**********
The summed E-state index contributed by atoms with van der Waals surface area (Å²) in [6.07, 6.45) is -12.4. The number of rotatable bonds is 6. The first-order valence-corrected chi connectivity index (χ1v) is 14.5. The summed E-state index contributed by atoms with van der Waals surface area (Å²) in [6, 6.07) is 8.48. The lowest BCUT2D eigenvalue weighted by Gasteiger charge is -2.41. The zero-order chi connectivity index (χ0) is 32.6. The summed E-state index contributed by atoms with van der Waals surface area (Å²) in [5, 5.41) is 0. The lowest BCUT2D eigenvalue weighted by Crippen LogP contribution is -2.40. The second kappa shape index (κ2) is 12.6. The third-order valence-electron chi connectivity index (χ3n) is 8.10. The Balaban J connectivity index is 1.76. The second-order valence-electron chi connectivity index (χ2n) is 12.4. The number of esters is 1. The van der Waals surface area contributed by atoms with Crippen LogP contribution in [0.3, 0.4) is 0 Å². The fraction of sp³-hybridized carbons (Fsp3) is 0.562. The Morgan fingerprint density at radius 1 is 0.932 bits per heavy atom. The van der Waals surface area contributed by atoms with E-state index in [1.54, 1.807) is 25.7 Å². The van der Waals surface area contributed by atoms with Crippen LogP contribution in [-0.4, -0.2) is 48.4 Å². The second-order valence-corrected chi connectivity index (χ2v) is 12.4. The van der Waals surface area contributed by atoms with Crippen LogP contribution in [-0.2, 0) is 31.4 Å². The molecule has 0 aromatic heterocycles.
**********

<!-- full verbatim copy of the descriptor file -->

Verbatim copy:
The summed E-state index contributed by atoms with van der Waals surface area (Å²) in [6.07, 6.45) is -12.4. The number of rotatable bonds is 6. The first-order valence-corrected chi connectivity index (χ1v) is 14.5. The summed E-state index contributed by atoms with van der Waals surface area (Å²) in [6, 6.07) is 8.48. The lowest BCUT2D eigenvalue weighted by Gasteiger charge is -2.41. The zero-order chi connectivity index (χ0) is 32.6. The summed E-state index contributed by atoms with van der Waals surface area (Å²) in [5, 5.41) is 0. The lowest BCUT2D eigenvalue weighted by Crippen LogP contribution is -2.40. The second kappa shape index (κ2) is 12.6. The third-order valence-electron chi connectivity index (χ3n) is 8.10. The Balaban J connectivity index is 1.76. The second-order valence-electron chi connectivity index (χ2n) is 12.4. The number of esters is 1. The van der Waals surface area contributed by atoms with Crippen LogP contribution in [0.3, 0.4) is 0 Å². The fraction of sp³-hybridized carbons (Fsp3) is 0.562. The Morgan fingerprint density at radius 1 is 0.932 bits per heavy atom. The van der Waals surface area contributed by atoms with E-state index in [1.54, 1.807) is 25.7 Å². The van der Waals surface area contributed by atoms with Crippen LogP contribution in [-0.4, -0.2) is 48.4 Å². The second-order valence-corrected chi connectivity index (χ2v) is 12.4. The van der Waals surface area contributed by atoms with Crippen LogP contribution in [-0.2, 0) is 31.4 Å². The molecule has 0 aromatic heterocycles.